By David Isaac, World Israel News -
What two things don’t go together? The Israel Prize and BDS.
Yet Oded Goldreich, a Weizmann Institute of Science professor who supported the anti-Israel Boycott, Divestment and Sanctions Movement, was to receive the Israel Prize this year for his work in mathematics and computer science.
Cooler heads have prevailed. It was reported on Thursday that Goldreich will not receive the prize. As a mathematics professor, perhaps even he could see something didn’t add up.
Not only Israel, but the U.S. and a UN reports have labeled BDS an anti-Semitic movement. Germany, which knows something about anti-Semitic boycotts, branded BDS as “anti-Semitic” in May 2019.
Goldreich reportedly condemned the German decision. He signed onto a 2019 letter by 240 Israeli and Jewish academics calling on the German government to reject its resolution linking BDS with anti-Semitism.
Rumors that Goldreich was to receive the Israel Prize sent Israeli Education Minister Yoav Galant into action. In March, he demanded that the Israel Prize nominating committee rescind its decision due to Goldreich’s BDS support.
On Thursday, Israel’s High Court of Justice ruled in favor of Galant. The court said Goldreich can’t receive the prize this year and gave the minister a month to further examine the issue.
Zionist watchdog group Im Tirtzu took credit for the ruling. The group said it revealed new evidence of Goldreich’s support for boycotts that tipped the court against him.
Im Tirtzu revealed that Goldreich was among the 522 academics from Israel and abroad who signed a petition on March 23 calling for a boycott of Israeli academic institutions in Judea and Samaria.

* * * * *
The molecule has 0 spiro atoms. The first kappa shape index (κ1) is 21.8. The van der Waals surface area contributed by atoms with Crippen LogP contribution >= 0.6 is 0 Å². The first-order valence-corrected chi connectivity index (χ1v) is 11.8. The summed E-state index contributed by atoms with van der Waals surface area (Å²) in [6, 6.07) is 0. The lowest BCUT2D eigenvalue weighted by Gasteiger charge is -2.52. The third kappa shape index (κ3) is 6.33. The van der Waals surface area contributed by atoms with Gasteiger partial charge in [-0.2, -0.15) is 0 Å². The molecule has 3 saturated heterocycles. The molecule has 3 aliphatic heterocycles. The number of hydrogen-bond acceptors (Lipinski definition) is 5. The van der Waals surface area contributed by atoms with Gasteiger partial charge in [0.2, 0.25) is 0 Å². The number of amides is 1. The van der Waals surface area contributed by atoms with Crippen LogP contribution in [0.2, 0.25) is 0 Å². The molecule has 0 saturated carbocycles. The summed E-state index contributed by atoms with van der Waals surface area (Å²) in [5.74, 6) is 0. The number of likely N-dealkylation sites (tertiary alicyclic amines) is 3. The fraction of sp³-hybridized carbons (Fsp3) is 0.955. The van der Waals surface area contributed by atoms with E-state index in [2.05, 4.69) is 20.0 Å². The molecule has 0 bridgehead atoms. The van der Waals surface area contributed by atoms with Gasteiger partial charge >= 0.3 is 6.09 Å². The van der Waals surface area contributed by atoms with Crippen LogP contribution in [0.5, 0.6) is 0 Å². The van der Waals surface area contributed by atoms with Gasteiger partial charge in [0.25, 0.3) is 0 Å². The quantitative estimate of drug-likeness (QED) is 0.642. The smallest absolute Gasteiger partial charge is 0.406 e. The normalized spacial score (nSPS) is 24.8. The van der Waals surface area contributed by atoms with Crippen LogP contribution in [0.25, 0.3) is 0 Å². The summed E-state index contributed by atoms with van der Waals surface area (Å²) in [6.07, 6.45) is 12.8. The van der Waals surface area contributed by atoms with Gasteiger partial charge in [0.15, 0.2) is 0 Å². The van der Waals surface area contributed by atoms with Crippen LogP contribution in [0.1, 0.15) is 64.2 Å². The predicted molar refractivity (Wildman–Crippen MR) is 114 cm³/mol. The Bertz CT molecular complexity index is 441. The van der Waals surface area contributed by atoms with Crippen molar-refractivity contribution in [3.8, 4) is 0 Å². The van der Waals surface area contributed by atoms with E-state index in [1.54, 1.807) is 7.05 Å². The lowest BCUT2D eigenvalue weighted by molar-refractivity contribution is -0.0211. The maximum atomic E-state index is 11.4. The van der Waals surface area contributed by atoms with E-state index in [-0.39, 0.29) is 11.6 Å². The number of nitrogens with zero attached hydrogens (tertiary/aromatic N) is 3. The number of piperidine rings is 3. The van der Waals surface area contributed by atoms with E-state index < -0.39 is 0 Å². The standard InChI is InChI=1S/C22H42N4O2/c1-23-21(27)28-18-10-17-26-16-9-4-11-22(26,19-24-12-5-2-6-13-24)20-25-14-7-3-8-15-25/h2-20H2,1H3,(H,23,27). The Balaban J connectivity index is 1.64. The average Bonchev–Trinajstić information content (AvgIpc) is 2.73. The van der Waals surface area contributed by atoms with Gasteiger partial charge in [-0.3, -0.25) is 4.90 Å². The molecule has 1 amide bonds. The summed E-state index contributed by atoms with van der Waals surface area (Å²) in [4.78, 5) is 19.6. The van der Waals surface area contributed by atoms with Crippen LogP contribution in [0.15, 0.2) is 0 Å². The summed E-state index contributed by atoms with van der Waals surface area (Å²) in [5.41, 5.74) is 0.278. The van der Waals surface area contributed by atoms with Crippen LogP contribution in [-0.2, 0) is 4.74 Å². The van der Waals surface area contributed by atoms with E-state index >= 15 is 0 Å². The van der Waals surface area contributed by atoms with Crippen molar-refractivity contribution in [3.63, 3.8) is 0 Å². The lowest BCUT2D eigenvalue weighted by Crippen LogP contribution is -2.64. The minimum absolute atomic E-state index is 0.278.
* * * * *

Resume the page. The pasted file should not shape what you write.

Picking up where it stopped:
“After reviewing the petition and hearing the arguments of both sides,” the High Court wrote, “we found at this stage to accept the position of the Attorney General that the Education Minister should be allowed to examine new information that he received only two days ago regarding a petition that Professor Goldreich signed that was publicized around two weeks ago.”
The court continued: “Calling for boycotts can in certain circumstances, without setting a precedent at this stage, fall into the scope of exceptional circumstances in which non-professional considerations can be taken into account.”
Im Tirtzu welcomed the decision. “Despite the fact that the High Court justices had no business in the first place interfering with the Education Minister’s decision in regards to the Israel Prize, they were correct to side with Minister Galant.”
“The State of Israel should not award those who slander it and Goldreich should not be permitted to receive the prize,” the group added.
The watchdog group also noted that Goldreich has a long history of anti-Zionist activity, which includes signing a petition encouraging the United Methodist Church to divest from “companies that enable the occupation to continue;” accusing Israel of the “slaughter of large numbers of wholly innocent people” in Gaza; and signing a petition in “support and appreciation” of students and lecturers who illegally refused to carry out their IDF service in Judea and Samaria.
Image: עברית: דנה רון, CC BY-SA 3.0 <;, via Wikimedia Commons